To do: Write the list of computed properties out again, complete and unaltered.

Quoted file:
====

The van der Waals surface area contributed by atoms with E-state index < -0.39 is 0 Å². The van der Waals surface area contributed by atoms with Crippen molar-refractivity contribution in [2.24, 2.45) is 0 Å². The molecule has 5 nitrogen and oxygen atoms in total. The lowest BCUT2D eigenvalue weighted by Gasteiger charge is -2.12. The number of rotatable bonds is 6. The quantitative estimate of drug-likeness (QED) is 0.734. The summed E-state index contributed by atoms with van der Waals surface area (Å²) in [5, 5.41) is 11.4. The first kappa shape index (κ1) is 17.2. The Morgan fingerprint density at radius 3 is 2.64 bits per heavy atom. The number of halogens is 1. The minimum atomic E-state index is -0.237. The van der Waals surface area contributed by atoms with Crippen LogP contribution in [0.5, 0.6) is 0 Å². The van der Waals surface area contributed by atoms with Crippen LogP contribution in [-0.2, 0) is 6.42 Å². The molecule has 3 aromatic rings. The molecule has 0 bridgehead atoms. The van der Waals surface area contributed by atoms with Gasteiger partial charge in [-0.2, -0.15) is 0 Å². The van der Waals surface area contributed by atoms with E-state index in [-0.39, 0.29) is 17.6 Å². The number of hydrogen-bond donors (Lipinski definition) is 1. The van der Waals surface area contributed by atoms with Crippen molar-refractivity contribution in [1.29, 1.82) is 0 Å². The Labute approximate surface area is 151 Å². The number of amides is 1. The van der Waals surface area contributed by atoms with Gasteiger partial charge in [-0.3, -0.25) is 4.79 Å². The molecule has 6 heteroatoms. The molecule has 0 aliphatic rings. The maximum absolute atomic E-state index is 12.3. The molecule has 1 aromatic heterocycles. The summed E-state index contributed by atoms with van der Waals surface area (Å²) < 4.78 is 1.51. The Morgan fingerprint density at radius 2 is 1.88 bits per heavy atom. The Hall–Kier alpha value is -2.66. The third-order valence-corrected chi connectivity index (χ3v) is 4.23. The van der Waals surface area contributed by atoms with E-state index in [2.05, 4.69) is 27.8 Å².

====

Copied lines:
The van der Waals surface area contributed by atoms with E-state index < -0.39 is 0 Å². The van der Waals surface area contributed by atoms with Crippen molar-refractivity contribution in [2.24, 2.45) is 0 Å². The molecule has 5 nitrogen and oxygen atoms in total. The lowest BCUT2D eigenvalue weighted by Gasteiger charge is -2.12. The number of rotatable bonds is 6. The quantitative estimate of drug-likeness (QED) is 0.734. The summed E-state index contributed by atoms with van der Waals surface area (Å²) in [5, 5.41) is 11.4. The first kappa shape index (κ1) is 17.2. The Morgan fingerprint density at radius 3 is 2.64 bits per heavy atom. The number of halogens is 1. The minimum atomic E-state index is -0.237. The van der Waals surface area contributed by atoms with Crippen LogP contribution in [0.5, 0.6) is 0 Å². The van der Waals surface area contributed by atoms with Crippen LogP contribution in [-0.2, 0) is 6.42 Å². The molecule has 3 aromatic rings. The molecule has 0 bridgehead atoms. The van der Waals surface area contributed by atoms with Gasteiger partial charge in [-0.2, -0.15) is 0 Å². The van der Waals surface area contributed by atoms with E-state index in [-0.39, 0.29) is 17.6 Å². The number of hydrogen-bond donors (Lipinski definition) is 1. The van der Waals surface area contributed by atoms with Crippen molar-refractivity contribution in [1.29, 1.82) is 0 Å². The Labute approximate surface area is 151 Å². The number of amides is 1. The van der Waals surface area contributed by atoms with Gasteiger partial charge in [-0.3, -0.25) is 4.79 Å². The molecule has 6 heteroatoms. The molecule has 0 aliphatic rings. The maximum absolute atomic E-state index is 12.3. The molecule has 1 aromatic heterocycles. The summed E-state index contributed by atoms with van der Waals surface area (Å²) < 4.78 is 1.51. The Morgan fingerprint density at radius 2 is 1.88 bits per heavy atom. The Hall–Kier alpha value is -2.66. The third-order valence-corrected chi connectivity index (χ3v) is 4.23. The van der Waals surface area contributed by atoms with E-state index in [2.05, 4.69) is 27.8 Å².